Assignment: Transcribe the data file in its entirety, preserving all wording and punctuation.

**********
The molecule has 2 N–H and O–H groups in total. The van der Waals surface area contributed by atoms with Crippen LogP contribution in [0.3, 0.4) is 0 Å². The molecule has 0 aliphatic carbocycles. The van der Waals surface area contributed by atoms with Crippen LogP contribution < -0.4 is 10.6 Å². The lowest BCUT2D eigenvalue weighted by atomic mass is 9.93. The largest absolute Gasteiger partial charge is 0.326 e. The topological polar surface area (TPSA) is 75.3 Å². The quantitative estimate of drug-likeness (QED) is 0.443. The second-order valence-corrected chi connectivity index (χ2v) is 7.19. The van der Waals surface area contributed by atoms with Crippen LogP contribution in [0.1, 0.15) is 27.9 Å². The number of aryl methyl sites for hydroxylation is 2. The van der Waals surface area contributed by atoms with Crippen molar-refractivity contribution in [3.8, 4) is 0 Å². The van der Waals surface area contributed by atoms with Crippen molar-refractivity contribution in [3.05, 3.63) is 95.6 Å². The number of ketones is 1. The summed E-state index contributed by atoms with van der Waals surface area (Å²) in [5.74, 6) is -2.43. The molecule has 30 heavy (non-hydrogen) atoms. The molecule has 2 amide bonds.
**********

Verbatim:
The molecule has 2 N–H and O–H groups in total. The van der Waals surface area contributed by atoms with Crippen LogP contribution in [0.3, 0.4) is 0 Å². The molecule has 0 aliphatic carbocycles. The van der Waals surface area contributed by atoms with Crippen LogP contribution < -0.4 is 10.6 Å². The lowest BCUT2D eigenvalue weighted by atomic mass is 9.93. The largest absolute Gasteiger partial charge is 0.326 e. The topological polar surface area (TPSA) is 75.3 Å². The quantitative estimate of drug-likeness (QED) is 0.443. The second-order valence-corrected chi connectivity index (χ2v) is 7.19. The van der Waals surface area contributed by atoms with Crippen LogP contribution in [0.1, 0.15) is 27.9 Å². The number of aryl methyl sites for hydroxylation is 2. The van der Waals surface area contributed by atoms with Crippen molar-refractivity contribution in [3.8, 4) is 0 Å². The van der Waals surface area contributed by atoms with Crippen molar-refractivity contribution in [3.05, 3.63) is 95.6 Å². The number of ketones is 1. The summed E-state index contributed by atoms with van der Waals surface area (Å²) in [5.74, 6) is -2.43. The molecule has 30 heavy (non-hydrogen) atoms. The molecule has 2 amide bonds.